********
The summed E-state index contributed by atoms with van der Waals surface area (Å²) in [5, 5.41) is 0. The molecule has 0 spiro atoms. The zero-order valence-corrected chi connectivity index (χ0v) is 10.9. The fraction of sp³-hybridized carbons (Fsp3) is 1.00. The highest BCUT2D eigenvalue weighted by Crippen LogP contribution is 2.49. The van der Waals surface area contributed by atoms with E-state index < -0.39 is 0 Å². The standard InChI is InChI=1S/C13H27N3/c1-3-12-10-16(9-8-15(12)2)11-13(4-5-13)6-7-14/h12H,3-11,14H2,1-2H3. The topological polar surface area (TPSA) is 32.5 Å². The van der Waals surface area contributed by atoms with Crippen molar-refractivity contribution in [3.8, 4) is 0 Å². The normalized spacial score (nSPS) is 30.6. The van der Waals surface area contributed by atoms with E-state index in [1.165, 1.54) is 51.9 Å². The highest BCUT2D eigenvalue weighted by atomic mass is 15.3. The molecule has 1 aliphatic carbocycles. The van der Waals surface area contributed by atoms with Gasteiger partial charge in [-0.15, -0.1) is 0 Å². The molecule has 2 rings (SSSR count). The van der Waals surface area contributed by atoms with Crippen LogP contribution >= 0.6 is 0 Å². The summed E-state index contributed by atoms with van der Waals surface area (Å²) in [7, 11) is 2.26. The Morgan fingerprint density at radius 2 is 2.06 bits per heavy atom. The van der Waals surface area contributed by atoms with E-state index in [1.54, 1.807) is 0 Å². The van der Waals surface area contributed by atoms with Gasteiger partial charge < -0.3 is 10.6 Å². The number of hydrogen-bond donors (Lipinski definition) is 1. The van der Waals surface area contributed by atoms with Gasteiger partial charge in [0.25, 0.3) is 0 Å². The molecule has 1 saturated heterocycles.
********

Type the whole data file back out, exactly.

The summed E-state index contributed by atoms with van der Waals surface area (Å²) in [5, 5.41) is 0. The molecule has 0 spiro atoms. The zero-order valence-corrected chi connectivity index (χ0v) is 10.9. The fraction of sp³-hybridized carbons (Fsp3) is 1.00. The highest BCUT2D eigenvalue weighted by Crippen LogP contribution is 2.49. The van der Waals surface area contributed by atoms with E-state index < -0.39 is 0 Å². The standard InChI is InChI=1S/C13H27N3/c1-3-12-10-16(9-8-15(12)2)11-13(4-5-13)6-7-14/h12H,3-11,14H2,1-2H3. The topological polar surface area (TPSA) is 32.5 Å². The van der Waals surface area contributed by atoms with Crippen molar-refractivity contribution in [3.8, 4) is 0 Å². The normalized spacial score (nSPS) is 30.6. The van der Waals surface area contributed by atoms with E-state index in [1.165, 1.54) is 51.9 Å². The highest BCUT2D eigenvalue weighted by atomic mass is 15.3. The molecule has 1 aliphatic carbocycles. The van der Waals surface area contributed by atoms with Gasteiger partial charge in [-0.15, -0.1) is 0 Å². The molecule has 2 rings (SSSR count). The van der Waals surface area contributed by atoms with Crippen LogP contribution >= 0.6 is 0 Å². The summed E-state index contributed by atoms with van der Waals surface area (Å²) in [7, 11) is 2.26. The Morgan fingerprint density at radius 2 is 2.06 bits per heavy atom. The van der Waals surface area contributed by atoms with E-state index in [1.54, 1.807) is 0 Å². The van der Waals surface area contributed by atoms with Gasteiger partial charge < -0.3 is 10.6 Å². The number of hydrogen-bond donors (Lipinski definition) is 1. The van der Waals surface area contributed by atoms with Gasteiger partial charge in [0.25, 0.3) is 0 Å². The molecule has 1 saturated heterocycles.